Nucleic acid-sensing TLRs, TLR3, TLR7, TLR8, and TLR9, are localized in the endosome [12,13]. It has been reported that TLR7 and TLR8 (receptors for single-stranded RNA), as well as TLR9 (a receptor for CpG oligodeoxyribonucleotide), respond to their ligands in a sequence-dependent manner [14]. Although polyinosinic-polycytidylic acid (poly(I:C)), a synthetic dsRNA analogue, is a potent inducer of TLR3 signaling, no sequence-specific inducer or inhibitor for TLR3 is known. Anti-inflammatory drugs (TLR3 antagonists) and adjuvants for vaccines (TLR3 agonists) that regulate TLR3 signal transduction could be important for the development of future therapeutic treatments. Therefore, to investigate whether TLR3 recognizes and responds to specific dsRNA, in vitro selection against TLR3 ECD was carried out. in vitro selection (SELEX) is a powerful tool for obtaining RNA ligands that bind to a target molecule with high affinity and specificity [15,16]. So far, high-affinity DNA or RNA ligands for target molecules including proteins, organic dyes, and amino acids have been isolated by in vitro selection [17]. Because binding of an aptamer to its target is a highly specific interaction that involves discrimination between related proteins that share common sets of structural domains, aptamers represent a potentially attractive class of molecules for therapeutic compounds. Furthermore, RNA aptamers against RNA-binding proteins (RBPs) are useful for dissecting the interactions between RNA and protein, and such aptamers could potentially modulate the function of target RBPs.
     This report describes the isolation and characterization of RNA aptamers that bind with high specificity to human TLR3 ECD. Application of TLR3 ECD aptamers in vivo is also described to estimate their agonistic and antagonistic effects on TLR3 signaling.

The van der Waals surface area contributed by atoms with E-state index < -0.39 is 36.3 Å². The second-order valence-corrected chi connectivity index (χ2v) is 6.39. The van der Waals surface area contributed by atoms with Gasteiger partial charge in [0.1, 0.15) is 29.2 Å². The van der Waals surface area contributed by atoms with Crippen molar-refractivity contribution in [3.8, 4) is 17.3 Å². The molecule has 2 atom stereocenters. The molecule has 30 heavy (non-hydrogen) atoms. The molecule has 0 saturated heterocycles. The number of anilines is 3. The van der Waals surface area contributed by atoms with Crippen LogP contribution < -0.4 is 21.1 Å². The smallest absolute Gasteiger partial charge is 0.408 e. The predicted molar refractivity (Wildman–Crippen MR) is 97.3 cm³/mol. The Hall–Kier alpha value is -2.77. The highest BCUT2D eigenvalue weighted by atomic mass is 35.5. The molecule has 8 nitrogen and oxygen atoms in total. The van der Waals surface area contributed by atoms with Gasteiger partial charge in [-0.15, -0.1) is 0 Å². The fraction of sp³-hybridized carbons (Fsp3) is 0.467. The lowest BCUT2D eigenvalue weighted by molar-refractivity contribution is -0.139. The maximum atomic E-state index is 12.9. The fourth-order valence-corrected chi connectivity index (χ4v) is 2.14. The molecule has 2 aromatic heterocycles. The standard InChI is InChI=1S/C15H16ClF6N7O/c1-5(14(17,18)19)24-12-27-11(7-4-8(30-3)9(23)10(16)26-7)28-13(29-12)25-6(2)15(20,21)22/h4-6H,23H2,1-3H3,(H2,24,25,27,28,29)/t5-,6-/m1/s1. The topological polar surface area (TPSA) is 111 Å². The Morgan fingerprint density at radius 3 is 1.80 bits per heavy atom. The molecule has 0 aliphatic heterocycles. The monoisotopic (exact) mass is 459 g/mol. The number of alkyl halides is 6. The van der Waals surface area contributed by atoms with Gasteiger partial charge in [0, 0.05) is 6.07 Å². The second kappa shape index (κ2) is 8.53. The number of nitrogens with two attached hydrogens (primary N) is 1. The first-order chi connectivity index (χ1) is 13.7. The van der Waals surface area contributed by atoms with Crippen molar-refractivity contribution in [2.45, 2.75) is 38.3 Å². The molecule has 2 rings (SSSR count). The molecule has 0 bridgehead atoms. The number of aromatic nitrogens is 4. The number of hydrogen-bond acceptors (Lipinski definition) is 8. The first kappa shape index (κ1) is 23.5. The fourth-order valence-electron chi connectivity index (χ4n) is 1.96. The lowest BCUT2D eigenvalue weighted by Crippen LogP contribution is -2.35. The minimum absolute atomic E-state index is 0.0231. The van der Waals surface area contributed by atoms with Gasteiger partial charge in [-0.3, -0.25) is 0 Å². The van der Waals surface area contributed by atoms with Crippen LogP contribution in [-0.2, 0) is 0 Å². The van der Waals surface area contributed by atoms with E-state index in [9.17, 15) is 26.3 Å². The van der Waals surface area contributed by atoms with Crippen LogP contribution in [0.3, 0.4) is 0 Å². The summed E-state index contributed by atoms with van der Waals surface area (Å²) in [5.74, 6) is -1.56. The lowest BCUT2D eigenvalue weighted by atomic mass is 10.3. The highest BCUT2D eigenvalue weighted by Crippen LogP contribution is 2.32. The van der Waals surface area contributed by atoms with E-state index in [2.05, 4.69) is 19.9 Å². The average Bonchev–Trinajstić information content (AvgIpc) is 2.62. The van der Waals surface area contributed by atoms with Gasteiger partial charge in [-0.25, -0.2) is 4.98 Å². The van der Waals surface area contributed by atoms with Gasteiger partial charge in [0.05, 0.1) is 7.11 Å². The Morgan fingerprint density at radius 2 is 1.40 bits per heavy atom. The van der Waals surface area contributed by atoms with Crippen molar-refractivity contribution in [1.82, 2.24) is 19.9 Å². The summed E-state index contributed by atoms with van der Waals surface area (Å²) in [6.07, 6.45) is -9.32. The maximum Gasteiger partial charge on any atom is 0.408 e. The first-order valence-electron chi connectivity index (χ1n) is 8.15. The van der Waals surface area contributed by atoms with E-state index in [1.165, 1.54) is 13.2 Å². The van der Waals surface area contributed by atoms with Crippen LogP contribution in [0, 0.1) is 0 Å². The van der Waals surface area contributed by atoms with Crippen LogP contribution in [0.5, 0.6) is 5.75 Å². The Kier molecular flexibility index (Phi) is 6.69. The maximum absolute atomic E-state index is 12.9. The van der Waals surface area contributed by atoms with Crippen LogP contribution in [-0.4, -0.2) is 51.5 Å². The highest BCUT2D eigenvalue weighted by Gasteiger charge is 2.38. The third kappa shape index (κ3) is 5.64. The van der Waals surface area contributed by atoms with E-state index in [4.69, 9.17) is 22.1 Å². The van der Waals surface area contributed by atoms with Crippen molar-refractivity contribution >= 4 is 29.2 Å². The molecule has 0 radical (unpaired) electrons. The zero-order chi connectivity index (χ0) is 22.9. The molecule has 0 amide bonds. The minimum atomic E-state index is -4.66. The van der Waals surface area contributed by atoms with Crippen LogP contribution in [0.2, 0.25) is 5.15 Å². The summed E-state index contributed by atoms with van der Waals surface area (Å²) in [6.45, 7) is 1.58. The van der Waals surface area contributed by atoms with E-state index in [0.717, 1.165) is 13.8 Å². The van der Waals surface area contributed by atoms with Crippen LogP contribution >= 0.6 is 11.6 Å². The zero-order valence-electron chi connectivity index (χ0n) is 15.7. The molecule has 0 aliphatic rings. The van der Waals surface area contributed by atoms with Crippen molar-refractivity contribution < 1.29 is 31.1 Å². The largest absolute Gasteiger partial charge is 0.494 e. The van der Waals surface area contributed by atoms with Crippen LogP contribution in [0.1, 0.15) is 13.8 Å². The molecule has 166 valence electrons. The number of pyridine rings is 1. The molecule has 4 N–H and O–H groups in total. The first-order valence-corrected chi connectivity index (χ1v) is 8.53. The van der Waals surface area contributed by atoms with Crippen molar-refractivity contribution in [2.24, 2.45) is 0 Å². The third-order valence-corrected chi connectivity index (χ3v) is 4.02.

2. Materials and Methods

2.1. Protein and nucleic acids
     TLR3 ECD with an N-terminal FLAG tag and C-terminal His tag (TLR3-ECD) was expressed using a baculovirus system and purified as described previously [18]. The starting RNA pool of N40H for in vitro selection has the sequence 5'-GGUAGAUACGAUGGA–(N40)–CAUGACGCGCAGCCA-3'. The antisense DNA template, 5'-TGGCTGCGCGTCATG–(N40)–TCCATCGTATCTACC-3' (10 pmol), was converted to dsDNA by PCR with a 5'-end primer, 5'-TGTAATACGACTCACTATAGGTAGATACGATGGA-3' (40 pmol). Underlined letters in the 5'-end primer indicate the T7 RNA promoter sequence. PCR was carried out for six cycles, and dsDNA was recovered by ethanol precipitation. The dsDNA (50 pmol) was reamplified by PCR with the 5'-end primer and a 3'-end primer, 5'-TGGCTGCGCGTCATG -3' (100 pmol each). After 20 cycles of PCR, the amplified DNA pool was recovered by ethanol precipitation. T7 RNA transcription was performed with at least 100 pmol of the DNA pool using the T7 AmpliScribe Kit (Epicentre Technologies). The transcribed RNA was then purified on 8% denaturing PAGE. The final yield of the random RNA pool N40H was approximately 70 µg.
     Family-I and -II aptamer mutants were constructed by PCR mutagenesis using mutagenic primers and template DNA. The DNA sequences of these mutants were confirmed by an Applied Biosystems model 3100 automatic sequencer (Applied Biosystems).

2.2. In vitro selection of RNA aptamers for TLR3-ECD